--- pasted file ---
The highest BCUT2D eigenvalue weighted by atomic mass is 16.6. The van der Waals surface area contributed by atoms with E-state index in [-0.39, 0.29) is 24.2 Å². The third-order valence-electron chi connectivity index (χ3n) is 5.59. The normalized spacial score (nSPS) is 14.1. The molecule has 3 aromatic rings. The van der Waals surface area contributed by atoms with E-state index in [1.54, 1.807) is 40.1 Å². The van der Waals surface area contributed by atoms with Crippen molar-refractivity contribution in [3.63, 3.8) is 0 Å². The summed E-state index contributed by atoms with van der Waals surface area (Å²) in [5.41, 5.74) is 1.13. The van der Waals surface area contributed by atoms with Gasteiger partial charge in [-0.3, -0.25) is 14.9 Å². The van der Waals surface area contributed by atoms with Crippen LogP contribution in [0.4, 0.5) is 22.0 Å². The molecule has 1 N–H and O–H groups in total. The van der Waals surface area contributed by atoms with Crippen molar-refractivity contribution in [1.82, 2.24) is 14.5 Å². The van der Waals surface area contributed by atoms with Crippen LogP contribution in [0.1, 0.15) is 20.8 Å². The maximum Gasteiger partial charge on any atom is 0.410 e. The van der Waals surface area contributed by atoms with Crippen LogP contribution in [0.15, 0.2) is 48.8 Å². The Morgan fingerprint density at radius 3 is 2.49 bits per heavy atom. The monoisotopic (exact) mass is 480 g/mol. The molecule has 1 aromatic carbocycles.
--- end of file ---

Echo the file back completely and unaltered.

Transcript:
The highest BCUT2D eigenvalue weighted by atomic mass is 16.6. The van der Waals surface area contributed by atoms with E-state index in [-0.39, 0.29) is 24.2 Å². The third-order valence-electron chi connectivity index (χ3n) is 5.59. The normalized spacial score (nSPS) is 14.1. The molecule has 3 aromatic rings. The van der Waals surface area contributed by atoms with E-state index in [1.54, 1.807) is 40.1 Å². The van der Waals surface area contributed by atoms with Crippen molar-refractivity contribution in [3.63, 3.8) is 0 Å². The summed E-state index contributed by atoms with van der Waals surface area (Å²) in [5.41, 5.74) is 1.13. The van der Waals surface area contributed by atoms with Gasteiger partial charge in [-0.3, -0.25) is 14.9 Å². The van der Waals surface area contributed by atoms with Crippen LogP contribution in [0.4, 0.5) is 22.0 Å². The molecule has 1 N–H and O–H groups in total. The van der Waals surface area contributed by atoms with Crippen molar-refractivity contribution in [1.82, 2.24) is 14.5 Å². The van der Waals surface area contributed by atoms with Crippen LogP contribution in [0.1, 0.15) is 20.8 Å². The maximum Gasteiger partial charge on any atom is 0.410 e. The van der Waals surface area contributed by atoms with Crippen LogP contribution in [0.15, 0.2) is 48.8 Å². The Morgan fingerprint density at radius 3 is 2.49 bits per heavy atom. The monoisotopic (exact) mass is 480 g/mol. The molecule has 1 aromatic carbocycles.